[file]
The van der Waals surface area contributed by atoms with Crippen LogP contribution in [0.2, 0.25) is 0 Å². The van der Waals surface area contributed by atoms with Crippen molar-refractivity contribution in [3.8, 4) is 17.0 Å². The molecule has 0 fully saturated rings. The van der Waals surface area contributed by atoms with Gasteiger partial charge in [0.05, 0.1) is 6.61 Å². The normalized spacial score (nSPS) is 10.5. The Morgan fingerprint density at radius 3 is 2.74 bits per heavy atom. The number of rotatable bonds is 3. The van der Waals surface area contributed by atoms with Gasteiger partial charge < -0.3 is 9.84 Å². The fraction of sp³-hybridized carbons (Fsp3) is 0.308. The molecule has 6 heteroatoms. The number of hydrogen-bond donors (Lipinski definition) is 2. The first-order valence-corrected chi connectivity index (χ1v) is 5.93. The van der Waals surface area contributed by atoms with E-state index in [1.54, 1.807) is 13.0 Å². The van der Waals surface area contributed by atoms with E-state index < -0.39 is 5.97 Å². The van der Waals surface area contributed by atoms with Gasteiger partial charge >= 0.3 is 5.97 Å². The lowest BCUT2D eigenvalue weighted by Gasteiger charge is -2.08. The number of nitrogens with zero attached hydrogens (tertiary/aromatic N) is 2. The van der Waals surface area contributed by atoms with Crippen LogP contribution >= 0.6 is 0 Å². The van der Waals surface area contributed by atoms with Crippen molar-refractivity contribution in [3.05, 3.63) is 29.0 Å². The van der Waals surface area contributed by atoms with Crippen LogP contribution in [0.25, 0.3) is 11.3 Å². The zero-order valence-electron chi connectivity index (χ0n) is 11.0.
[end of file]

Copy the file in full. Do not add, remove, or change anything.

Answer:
The van der Waals surface area contributed by atoms with Crippen LogP contribution in [0.2, 0.25) is 0 Å². The van der Waals surface area contributed by atoms with Crippen molar-refractivity contribution in [3.8, 4) is 17.0 Å². The molecule has 0 fully saturated rings. The van der Waals surface area contributed by atoms with Gasteiger partial charge in [0.05, 0.1) is 6.61 Å². The normalized spacial score (nSPS) is 10.5. The Morgan fingerprint density at radius 3 is 2.74 bits per heavy atom. The number of rotatable bonds is 3. The van der Waals surface area contributed by atoms with Gasteiger partial charge < -0.3 is 9.84 Å². The fraction of sp³-hybridized carbons (Fsp3) is 0.308. The molecule has 6 heteroatoms. The number of hydrogen-bond donors (Lipinski definition) is 2. The first-order valence-corrected chi connectivity index (χ1v) is 5.93. The van der Waals surface area contributed by atoms with E-state index in [1.54, 1.807) is 13.0 Å². The van der Waals surface area contributed by atoms with E-state index < -0.39 is 5.97 Å². The van der Waals surface area contributed by atoms with Gasteiger partial charge >= 0.3 is 5.97 Å². The lowest BCUT2D eigenvalue weighted by Gasteiger charge is -2.08. The number of nitrogens with zero attached hydrogens (tertiary/aromatic N) is 2. The van der Waals surface area contributed by atoms with Crippen LogP contribution >= 0.6 is 0 Å². The van der Waals surface area contributed by atoms with Crippen molar-refractivity contribution in [3.05, 3.63) is 29.0 Å². The van der Waals surface area contributed by atoms with Crippen LogP contribution in [0.25, 0.3) is 11.3 Å². The zero-order valence-electron chi connectivity index (χ0n) is 11.0.